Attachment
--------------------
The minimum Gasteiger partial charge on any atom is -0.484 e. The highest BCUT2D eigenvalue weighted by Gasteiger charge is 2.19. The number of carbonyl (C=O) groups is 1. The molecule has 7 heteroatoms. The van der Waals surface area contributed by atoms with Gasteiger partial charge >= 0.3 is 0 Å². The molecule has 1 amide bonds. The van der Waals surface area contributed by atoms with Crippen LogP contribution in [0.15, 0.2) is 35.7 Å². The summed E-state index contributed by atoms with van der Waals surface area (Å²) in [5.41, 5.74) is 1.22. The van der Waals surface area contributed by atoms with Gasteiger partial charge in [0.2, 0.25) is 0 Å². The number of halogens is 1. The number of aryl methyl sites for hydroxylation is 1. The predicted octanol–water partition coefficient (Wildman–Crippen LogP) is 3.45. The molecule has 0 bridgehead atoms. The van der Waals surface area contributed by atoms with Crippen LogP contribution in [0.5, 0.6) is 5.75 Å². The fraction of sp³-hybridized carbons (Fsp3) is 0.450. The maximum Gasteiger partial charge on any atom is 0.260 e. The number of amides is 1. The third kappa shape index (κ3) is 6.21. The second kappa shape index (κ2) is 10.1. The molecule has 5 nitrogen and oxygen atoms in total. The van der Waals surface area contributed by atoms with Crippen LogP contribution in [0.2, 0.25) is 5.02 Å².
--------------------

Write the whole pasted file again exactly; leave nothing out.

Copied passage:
The minimum Gasteiger partial charge on any atom is -0.484 e. The highest BCUT2D eigenvalue weighted by Gasteiger charge is 2.19. The number of carbonyl (C=O) groups is 1. The molecule has 7 heteroatoms. The van der Waals surface area contributed by atoms with Gasteiger partial charge >= 0.3 is 0 Å². The molecule has 1 amide bonds. The van der Waals surface area contributed by atoms with Crippen LogP contribution in [0.15, 0.2) is 35.7 Å². The summed E-state index contributed by atoms with van der Waals surface area (Å²) in [5.41, 5.74) is 1.22. The van der Waals surface area contributed by atoms with Gasteiger partial charge in [0.2, 0.25) is 0 Å². The number of halogens is 1. The number of aryl methyl sites for hydroxylation is 1. The predicted octanol–water partition coefficient (Wildman–Crippen LogP) is 3.45. The molecule has 0 bridgehead atoms. The van der Waals surface area contributed by atoms with Crippen LogP contribution in [0.5, 0.6) is 5.75 Å². The fraction of sp³-hybridized carbons (Fsp3) is 0.450. The maximum Gasteiger partial charge on any atom is 0.260 e. The number of amides is 1. The third kappa shape index (κ3) is 6.21. The second kappa shape index (κ2) is 10.1. The molecule has 5 nitrogen and oxygen atoms in total. The van der Waals surface area contributed by atoms with Crippen LogP contribution in [0.2, 0.25) is 5.02 Å².